Co-operation between the Nordic Council and the Baltic Assembly

The Nordic Council (NC), formed in 1952, is an organization for parliamentary co-operation among the Nordic countries, which involves members of parliament, delegated by the five Nordic countries (Denmark, Iceland, Norway, Finland and Sweden) and three autonomous areas (Aland Islands, Faeroe Islands and Greenland). The NC has a permanent secretariat located in Copenhagen.

Each calendar year one Nordic country presides at the NC. In 2012 the country holding the NC presidency is Finland. It is customary to have the state holding chairmanship at the Nordic Council of Ministers preside at the NC the following year.

The NC and the Baltic Assembly (BA) agreed on co-operation in 1992. Since 2006, annual meetings of the BA and NC presidia have been held, with the participation of leaders of the joint committees, as well as thematic meetings and joint committee conferences. Dynamic co-operation takes place among parliaments and their standing commissions, and meetings of the heads of foreign affairs commissions of Baltic and Nordic parliaments are held on a regular basis.

Nordic Council's co-operation with Latvia, Lithuania and Estonia

The Nordic Council of Ministers (NCM), set up in 1971, is an organization dealing with co-operation among the governments of the Nordic countries. The NCM comprises the same member countries as the NC. The NCM has a standing secretariat, located in Copenhagen. The formal responsibility for the work of the NCM lies with the prime ministers of the Nordic countries but in practice the work of the NCM in each Nordic country is coordinated by a Nordic Cooperation Minister and a Nordic Co-operation Committee.

The Presidency of the Nordic Council of Ministers rotates between the Nordic countries and is held for a period of one year. In 2012 the country holding the NCM presidency is Norway. The main theme of the Norwegian Presidency is strengthening the model of the welfare state in a Nordic perspective and addressing the various related challenges. 

The co-operation between the Baltic states and the NCM was launched in 1991, when the NCM opened its information offices in Latvia, Lithuania and Estonia. Due to the dynamic activities of the NCM Information Office in Riga, large numbers of Latvian young people and students have learned Nordic languages, members of creative professions and scientists have received scholarships to help them fulfill their aspirations, but politicians, local authority staff and civil servants were given opportunities to exchange experience. With support from the NCM, many schools and universities, as well as NGOs have found co-operation partners in the Nordic countries.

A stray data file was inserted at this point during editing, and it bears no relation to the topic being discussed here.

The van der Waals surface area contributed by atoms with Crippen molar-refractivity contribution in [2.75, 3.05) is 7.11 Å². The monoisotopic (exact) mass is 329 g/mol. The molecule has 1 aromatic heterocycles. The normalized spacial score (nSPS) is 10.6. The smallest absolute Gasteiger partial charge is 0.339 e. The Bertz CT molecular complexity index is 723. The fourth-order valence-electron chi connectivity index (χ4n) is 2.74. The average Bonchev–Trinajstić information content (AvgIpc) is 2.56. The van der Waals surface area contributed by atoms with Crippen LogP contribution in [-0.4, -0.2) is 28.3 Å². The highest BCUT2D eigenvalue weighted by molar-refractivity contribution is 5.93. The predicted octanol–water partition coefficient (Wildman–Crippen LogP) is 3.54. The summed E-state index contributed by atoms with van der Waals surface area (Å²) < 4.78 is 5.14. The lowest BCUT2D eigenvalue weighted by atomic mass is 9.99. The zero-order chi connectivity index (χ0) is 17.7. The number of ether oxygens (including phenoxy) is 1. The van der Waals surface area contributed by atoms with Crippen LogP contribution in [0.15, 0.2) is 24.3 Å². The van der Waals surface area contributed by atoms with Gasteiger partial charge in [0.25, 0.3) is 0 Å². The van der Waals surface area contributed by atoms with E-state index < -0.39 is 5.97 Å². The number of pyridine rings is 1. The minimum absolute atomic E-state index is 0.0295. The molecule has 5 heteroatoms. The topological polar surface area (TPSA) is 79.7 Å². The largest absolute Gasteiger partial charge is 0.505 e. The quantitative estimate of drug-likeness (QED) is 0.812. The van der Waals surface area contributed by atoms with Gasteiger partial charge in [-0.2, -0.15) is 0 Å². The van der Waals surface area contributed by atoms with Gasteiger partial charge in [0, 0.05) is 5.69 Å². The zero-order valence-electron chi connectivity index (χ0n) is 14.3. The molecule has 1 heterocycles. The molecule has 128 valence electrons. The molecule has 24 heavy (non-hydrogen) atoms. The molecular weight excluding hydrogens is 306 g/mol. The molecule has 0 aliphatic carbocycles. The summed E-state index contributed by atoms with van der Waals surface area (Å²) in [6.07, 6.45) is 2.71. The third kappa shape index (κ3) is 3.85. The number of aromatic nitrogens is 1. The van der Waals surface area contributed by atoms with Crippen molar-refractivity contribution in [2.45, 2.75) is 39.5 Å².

Co-operation of Latvia's sector ministries with the Nordic countries is carried out in association with NCM activities, for instance, Latvian officials participate in NCM working groups, meetings, seminars and conferences, and Latvian institutions develop joint projects with the NCM.

The NCM's co-operation with the Baltic states is based on the Guidelines for Co-operation with Estonia, Latvia and Lithuania, drawn up for a specific period of time. Following the consultations with the Baltic states, the new NCM Guidelines for 2009–2013 were adopted by the Ministers for Nordic Co-operation on 13 November 2008. In accordance with the guidelines, the Baltic-Nordic co-operation is to focus on the following areas: education, research and innovations; entrepreneurship, cluster networks, creative industries; environment, energy and climate; public security and health; co-operation for promoting common values; elimination of intolerance, racism and xenophobia; social integration.

Alongside with the co-operation guidelines, the NCM, together with Estonia, Latvia and Lithuania has launched the joint Nordic-Baltic cooperation programme in the field of public administration, entrepreneurship and culture for 2009-2013.

The Nordic Council of Ministers website: